Be a proactive force of proposal
Agilytic is a constantly evolving entrepreneurial project. Growing and improving takes time. Week-on-week, you will not notice a lot of changes. But year-on-year, the differences will be striking.
We all have a responsibility to
- Be proactive in suggesting actions improving what we do or how we do it.
- Ensure we are clear in doing so.
Let’s elaborate on how we suggest you achieve just that.
💬 If you need something, say something
You would be surprised by the level of support you can get from your colleagues; it is probably because we too often hesitate to ask for fear of appearing incompetent or weak.
Asking for something can feel uncomfortable. For example:
- If you feel that you are not equipped or trained to do your job properly
- If you have individual problems that are at risk of impacting your work
- If you are having a tough time interacting with a client
- If you are facing a decision presenting an ethical dilemma
NOT telling us would be a grave lapse of judgment because the consequences of not speaking up will be much more significant than if you do speak up.
That is why you must be clear and transparent about what you need, feel, require, or expect. It is not a luxury; it is a duty.
Don't wait until it is too late to seek your colleagues' help. Most of the time, they'll be willing to help or point you towards the best next step.
You can't always get what you want
On the other hand, expect the occasional "no." While we do our best to satisfy everyone's needs, there will be times when we won't have the resources/time/scope to do things precisely as you envisioned them.
Dealing with the "Nos" with professionalism and maturity, then moving on is an integral part of our vision of "attitude" developed in this book.
A useful canvas to foster actionable proposals is the Situation-Target-Proposal (or "STP") approach. It goes a little bit like this:
- S = Situation: start with a definition of the problem or issue. Describe clearly the situation using facts, opinions, beliefs, hunches, and feelings. Be transparent about them: don't pass your opinion disguised as a selection of convenient facts. Use the keywords "who, what, why, where, when, and how" to create single sentence descriptions. Do not try to solve the problem at this point; easier said than done because we often want to jump into problem-solving mode.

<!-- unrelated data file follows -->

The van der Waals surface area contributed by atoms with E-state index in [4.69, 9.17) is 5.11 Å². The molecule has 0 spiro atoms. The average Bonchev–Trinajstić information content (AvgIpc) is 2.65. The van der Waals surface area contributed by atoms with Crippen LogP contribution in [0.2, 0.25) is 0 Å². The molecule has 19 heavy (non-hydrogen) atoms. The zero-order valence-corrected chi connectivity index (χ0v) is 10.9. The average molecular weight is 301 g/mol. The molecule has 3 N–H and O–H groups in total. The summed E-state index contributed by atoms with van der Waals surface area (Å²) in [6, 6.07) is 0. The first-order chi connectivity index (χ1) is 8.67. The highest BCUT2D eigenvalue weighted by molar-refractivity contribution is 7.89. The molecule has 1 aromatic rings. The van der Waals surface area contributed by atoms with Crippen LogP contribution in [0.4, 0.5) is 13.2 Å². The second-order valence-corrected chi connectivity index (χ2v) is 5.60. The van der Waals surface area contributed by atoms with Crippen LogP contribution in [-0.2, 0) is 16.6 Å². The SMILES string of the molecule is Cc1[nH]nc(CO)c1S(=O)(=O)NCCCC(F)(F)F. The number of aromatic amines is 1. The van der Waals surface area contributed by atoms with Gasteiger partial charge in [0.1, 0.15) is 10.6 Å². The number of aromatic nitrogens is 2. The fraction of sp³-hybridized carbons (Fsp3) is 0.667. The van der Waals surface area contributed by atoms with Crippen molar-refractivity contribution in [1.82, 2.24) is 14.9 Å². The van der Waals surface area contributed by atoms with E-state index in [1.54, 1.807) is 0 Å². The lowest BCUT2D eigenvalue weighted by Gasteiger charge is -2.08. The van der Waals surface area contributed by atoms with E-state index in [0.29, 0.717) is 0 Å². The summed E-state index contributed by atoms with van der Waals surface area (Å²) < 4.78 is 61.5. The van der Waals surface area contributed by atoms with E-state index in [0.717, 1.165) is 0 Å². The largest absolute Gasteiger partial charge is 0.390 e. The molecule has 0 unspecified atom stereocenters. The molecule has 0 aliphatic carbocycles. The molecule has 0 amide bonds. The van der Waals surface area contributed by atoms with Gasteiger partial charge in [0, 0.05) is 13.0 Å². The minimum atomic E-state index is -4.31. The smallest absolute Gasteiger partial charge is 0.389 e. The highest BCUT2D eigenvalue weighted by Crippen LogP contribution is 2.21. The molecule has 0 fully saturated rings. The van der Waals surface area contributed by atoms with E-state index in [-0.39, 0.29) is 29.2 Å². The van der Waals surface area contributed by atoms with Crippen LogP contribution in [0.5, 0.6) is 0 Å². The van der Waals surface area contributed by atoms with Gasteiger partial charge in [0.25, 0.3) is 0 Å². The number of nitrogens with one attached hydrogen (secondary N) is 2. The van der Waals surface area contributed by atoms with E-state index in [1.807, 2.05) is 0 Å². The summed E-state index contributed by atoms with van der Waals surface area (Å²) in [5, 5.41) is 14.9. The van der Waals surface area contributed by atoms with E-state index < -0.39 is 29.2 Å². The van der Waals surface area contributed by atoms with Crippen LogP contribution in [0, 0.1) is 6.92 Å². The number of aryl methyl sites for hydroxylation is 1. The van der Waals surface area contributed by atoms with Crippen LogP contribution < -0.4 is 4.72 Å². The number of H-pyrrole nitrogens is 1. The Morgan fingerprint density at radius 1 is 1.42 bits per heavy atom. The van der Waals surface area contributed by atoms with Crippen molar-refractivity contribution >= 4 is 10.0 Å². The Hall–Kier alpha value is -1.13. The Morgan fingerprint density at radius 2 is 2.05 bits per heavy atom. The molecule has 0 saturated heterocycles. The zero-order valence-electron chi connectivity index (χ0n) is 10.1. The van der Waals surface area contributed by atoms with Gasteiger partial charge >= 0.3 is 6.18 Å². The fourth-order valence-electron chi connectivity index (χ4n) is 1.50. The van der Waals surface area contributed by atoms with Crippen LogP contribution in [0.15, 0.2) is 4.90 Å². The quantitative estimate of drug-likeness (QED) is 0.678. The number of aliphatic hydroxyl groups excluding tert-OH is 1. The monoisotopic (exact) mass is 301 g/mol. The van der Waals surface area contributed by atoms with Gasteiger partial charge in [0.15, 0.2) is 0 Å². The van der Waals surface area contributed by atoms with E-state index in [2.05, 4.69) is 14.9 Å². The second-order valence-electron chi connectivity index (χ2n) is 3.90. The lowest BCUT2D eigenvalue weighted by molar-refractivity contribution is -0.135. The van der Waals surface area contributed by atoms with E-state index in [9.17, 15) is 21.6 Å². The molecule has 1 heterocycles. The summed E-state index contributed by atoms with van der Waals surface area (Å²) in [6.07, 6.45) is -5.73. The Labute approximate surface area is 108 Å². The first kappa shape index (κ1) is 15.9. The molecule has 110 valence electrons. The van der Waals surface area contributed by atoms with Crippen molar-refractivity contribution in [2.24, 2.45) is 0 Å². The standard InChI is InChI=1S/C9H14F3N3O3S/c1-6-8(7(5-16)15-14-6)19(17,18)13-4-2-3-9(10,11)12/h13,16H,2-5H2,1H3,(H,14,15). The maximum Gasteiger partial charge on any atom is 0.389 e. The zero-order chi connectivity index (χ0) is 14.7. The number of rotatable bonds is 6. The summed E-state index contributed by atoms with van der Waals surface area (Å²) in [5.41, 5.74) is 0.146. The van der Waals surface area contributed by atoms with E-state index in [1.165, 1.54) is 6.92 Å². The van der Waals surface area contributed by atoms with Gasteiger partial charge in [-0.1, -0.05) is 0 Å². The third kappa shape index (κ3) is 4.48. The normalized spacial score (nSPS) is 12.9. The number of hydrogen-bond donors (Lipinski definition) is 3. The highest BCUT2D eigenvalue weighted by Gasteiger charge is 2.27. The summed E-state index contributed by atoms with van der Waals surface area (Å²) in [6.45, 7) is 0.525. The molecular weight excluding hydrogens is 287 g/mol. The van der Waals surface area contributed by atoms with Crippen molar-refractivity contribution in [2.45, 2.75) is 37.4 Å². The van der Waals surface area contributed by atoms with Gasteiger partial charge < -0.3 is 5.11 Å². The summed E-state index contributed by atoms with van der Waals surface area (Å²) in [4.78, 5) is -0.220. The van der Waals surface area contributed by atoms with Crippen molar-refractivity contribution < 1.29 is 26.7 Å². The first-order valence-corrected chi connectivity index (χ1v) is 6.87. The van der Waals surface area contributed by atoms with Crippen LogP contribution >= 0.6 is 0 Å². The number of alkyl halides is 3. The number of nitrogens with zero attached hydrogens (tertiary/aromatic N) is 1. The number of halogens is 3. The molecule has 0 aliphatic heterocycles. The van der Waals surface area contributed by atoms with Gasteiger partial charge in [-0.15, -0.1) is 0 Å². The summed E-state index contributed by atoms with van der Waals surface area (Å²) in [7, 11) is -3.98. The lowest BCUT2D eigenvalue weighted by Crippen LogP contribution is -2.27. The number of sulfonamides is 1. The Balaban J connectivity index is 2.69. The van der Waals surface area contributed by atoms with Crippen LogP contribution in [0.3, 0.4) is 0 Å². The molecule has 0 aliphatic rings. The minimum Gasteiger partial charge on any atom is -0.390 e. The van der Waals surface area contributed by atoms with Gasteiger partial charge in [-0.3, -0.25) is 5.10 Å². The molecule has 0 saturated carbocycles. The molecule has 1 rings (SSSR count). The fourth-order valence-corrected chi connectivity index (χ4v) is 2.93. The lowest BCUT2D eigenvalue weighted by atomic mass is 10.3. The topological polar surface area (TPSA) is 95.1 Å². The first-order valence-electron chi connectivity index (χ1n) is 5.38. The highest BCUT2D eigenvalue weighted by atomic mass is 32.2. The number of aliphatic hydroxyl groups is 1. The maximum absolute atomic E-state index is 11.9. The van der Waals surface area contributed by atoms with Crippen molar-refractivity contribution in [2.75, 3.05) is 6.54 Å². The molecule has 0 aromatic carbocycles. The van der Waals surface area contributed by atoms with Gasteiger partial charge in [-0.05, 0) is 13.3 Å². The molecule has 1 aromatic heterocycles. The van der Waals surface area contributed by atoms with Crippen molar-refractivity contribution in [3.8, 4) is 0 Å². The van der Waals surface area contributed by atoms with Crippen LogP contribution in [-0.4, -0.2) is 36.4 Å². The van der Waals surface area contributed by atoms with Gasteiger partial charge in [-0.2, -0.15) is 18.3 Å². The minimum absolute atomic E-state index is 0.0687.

- T = Target: identify how you would like things to look in the future. The targets are values, hopes, desired outcomes, goals, objectives, or visions of a better state. When identifying the target, you will use phrases like "we will achieve," "ideally," and "I want." Creating a vision of what the problem will look like once it is solved will help you clarify the issues involved in solving the problem.
- P = Proposal: Solving the problem means bridging the gap between S and T. Proposals are actions, approaches, strategies, tasks, methods, and steps. Determine short and long-term steps; ask yourself, what is your action plan? Once you have your list of proposals, you need to prioritize them based on a list of criteria such as cost, ease of implementation, acceptability to your constituents, and the likelihood that the proposal will solve the problem.
STP in practice
Keep it simple
If there is a simple solution, consider it first. Attempting to prepare for every eventuality will bog you down in unnecessary details.
Is "good enough" enough?
Consider whether a "good but not perfect" solution is enough. Does your proposal solve 80% of your problem? Is it cost-effective and easy to implement? Then consider it seriously. Move forward and show you can make progress.
The “martyr document”, a.k.a. the "pièce à casser."
The idea behind the "pièce à casser" is that sharing something that isn't complete but moves a project forward is always better than keeping something to yourself for too long. It is not an invitation to rush or neglect what you’ll share; it is an opportunity to move faster as a group by inviting feedback as soon as it is valuable.
Right to be wrong
We will never penalize you for bad outcomes of experiments, projects, or events if these outcomes were part of a preventable risk or were simply impossible to anticipate.
When completing a project, be it client-facing or internal, we strongly encourage you to conduct a quick, action-driven retrospective. There is an end-of-project checklist ready for you in ClickUp.
Be a solution finder
You will encounter two types of people in your professional life:
- “Problem finders” will gladly enumerate the reasons ideas won’t work, the failed experiments.
- “Solution finders” will focus on turning those (sometimes valid) objections into questions and then into goals.
Always be a solution finder.
When ideas provoke resistance, our first reaction is often to get frustrated and argue. Instead, use the underlying logic to turn this into actions.